sufficiently strong to trigger the constitutional avoidance doctrine we ultimately
First, Defendants argue that Arizona’s policy is rationally related to the
State’s concern that it could face liability for improperly issuing drivers’ licenses
to DACA recipients. But as the district court observed, the depositions of ADOT
Director John S. Halikowski and Assistant Director of the Motor Vehicle Division
Stacey K. Stanton did not yield support for this rationale. Neither witness was able
to identify any instances in which the state faced liability for issuing licenses to
noncitizens not authorized to be present in the country. ADAC III, 81 F. Supp. 3d
at 807. So the record probably does not establish that there is a rational basis for
Second, Defendants contend that Arizona’s policy serves the State’s interest
in preventing DACA recipients from making false claims for public assistance. As
the district court noted, however, Director Halikowski and Assistant Director
Stanton testified that they had no basis for believing that drivers’ licenses could be
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used to access state and federal benefits. It follows that this concern is probably
not a rational basis justifying Arizona’s policy either. Id. (citing ADAC II, 757
F.3d at 1066).
Third, Defendants claim that Arizona’s policy is meant to reduce the
administrative burden of issuing drivers’ licenses to DACA recipients, only to have
to revoke them once the DACA program is terminated. The district court found
this argument lacked merit, noting this court’s observation that it is less likely that
Arizona will need to revoke the licenses of DACA recipients than of noncitizens
holding (c)(9) and (c)(10) EADs, because applications for adjustment of status or
cancellation of removal are routinely denied.4 ADAC III, 81 F. Supp. 3d at 807
(citing ADAC II, 757 F.3d at 1066–67). Indeed, noncitizens with (c)(10) EADs are
already in removal proceedings, which means they are further along in the
deportation process than are many DACA recipients. The administrative burden of
issuing and revoking drivers’ licenses for DACA recipients is not greater than the
burden of issuing and revoking drivers’ licenses for noncitizens holding (c)(9) and
(c)(10) EADs. Certainly, the likelihood of having to do so does not distinguish
Defendants suggest “later-developed facts” indicate that noncitizens
holding (c)(9) and (c)(10) EADs are on the path to permanent residency. We are
not convinced that achieving certain forms of relief (adjustment of status or
cancellation of removal) alters the fact that applications for such relief are regularly
denied in very great numbers.
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these two classes of noncitizens, as (c)(9) and (c)(10) applications for relief are
Fourth, Defendants argue that Arizona has an interest in avoiding financial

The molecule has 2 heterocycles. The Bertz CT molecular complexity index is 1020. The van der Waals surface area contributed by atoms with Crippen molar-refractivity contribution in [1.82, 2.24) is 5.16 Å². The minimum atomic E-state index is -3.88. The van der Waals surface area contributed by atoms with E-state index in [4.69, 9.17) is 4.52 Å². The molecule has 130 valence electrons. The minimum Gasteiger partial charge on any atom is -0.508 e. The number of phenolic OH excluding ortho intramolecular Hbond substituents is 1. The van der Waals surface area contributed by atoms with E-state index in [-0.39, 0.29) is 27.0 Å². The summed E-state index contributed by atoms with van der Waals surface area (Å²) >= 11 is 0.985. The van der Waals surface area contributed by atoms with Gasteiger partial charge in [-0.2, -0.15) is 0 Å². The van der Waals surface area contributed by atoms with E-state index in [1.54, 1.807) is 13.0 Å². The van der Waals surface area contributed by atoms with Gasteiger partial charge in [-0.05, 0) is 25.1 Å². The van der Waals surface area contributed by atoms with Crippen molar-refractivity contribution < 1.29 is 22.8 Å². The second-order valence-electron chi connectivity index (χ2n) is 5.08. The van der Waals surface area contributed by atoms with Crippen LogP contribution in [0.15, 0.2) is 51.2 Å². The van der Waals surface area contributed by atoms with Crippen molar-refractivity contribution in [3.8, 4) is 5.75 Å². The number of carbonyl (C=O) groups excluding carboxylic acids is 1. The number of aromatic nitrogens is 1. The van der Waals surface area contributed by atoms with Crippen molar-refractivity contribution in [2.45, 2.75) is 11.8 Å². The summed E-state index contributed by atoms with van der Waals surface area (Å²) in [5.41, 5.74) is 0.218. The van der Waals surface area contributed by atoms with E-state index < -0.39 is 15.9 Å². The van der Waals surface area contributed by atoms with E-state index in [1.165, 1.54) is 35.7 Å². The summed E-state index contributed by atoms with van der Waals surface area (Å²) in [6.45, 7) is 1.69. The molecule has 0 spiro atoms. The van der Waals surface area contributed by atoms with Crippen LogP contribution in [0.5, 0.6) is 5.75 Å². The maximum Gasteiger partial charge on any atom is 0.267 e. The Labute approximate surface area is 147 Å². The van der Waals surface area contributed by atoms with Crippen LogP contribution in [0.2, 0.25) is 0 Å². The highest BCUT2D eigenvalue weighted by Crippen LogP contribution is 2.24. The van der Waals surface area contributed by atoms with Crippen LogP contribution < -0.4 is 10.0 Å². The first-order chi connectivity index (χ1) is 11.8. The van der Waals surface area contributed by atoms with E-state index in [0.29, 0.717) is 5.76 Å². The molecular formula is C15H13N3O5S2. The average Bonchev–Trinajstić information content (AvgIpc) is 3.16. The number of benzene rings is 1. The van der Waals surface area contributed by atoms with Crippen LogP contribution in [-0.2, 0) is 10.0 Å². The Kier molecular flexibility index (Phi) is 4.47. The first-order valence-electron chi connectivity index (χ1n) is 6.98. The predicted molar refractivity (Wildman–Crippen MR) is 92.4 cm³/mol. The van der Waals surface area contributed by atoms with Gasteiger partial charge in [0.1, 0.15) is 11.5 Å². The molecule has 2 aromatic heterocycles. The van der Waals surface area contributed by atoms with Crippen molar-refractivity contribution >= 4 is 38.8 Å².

harm to individuals who may be injured in traffic accidents by DACA recipients.
Defendants contend that individuals harmed by DACA recipients may be left
without recourse when the DACA program is terminated and DACA recipients are
removed from the country. But this rationale applies equally to individuals with
(c)(9) and (c)(10) EADs. These noncitizens may find their applications for
immigration relief denied and may be quickly removed from the country, leaving
those injured in traffic accidents exposed to financial harm. Nevertheless, Arizona
issues drivers’ licenses to noncitizens holding (c)(9) and (c)(10) EADs.
Fifth, Defendants contend that denying licenses to DACA recipients serves
the goal of consistently applying ADOT policy. But ADOT inconsistently applies
its own policy by denying licenses to DACA recipients while providing licenses to
holders of (c)(9) and (c)(10) EADs. Arizona simply has no way to know what
“path” noncitizens in any of these categories will eventually take. DACA
recipients appear similar to individuals who are eligible under Arizona’s policy
with respect to all the criteria ADOT relies on. ADOT thus applies its own
immigration classification with an uneven hand by denying licenses only to DACA
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recipients. See, e.g., Yick Wo. v. Hopkins, 118 U.S. 356, 373–74 (1886) (“[I]f [the
law] is applied and administered by public authority with an evil eye and an
unequal hand, so as practically to make unjust and illegal discriminations between
persons in similar circumstances, material to their rights, the denial of equal justice
is still within the prohibition of the constitution.”).
Sixth, Defendants claim that Arizona’s policy is rationally related to
ADOT’s statutory obligation to administer the state’s driver’s license statute.
ADOT’s disparate treatment of DACA recipients pursuant to the driver’s license
statute relies on the premise that federal law does not authorize DACA recipients’
presence in the United States. This rationale is essentially an assertion of the
state’s authority to decide whether immigrants’ presence is authorized under
federal law. Rather than evaluating that assertion as part of the Equal Protection
analysis, we defer doing so until our discussion of our ultimate, preemption ground
for decision, which we adopt as part of our constitutional avoidance approach.
Before proceeding to that discussion, it bears noting, once again, see ADAC
II, 757 F.3d at 1067, that the record does suggest an additional reason for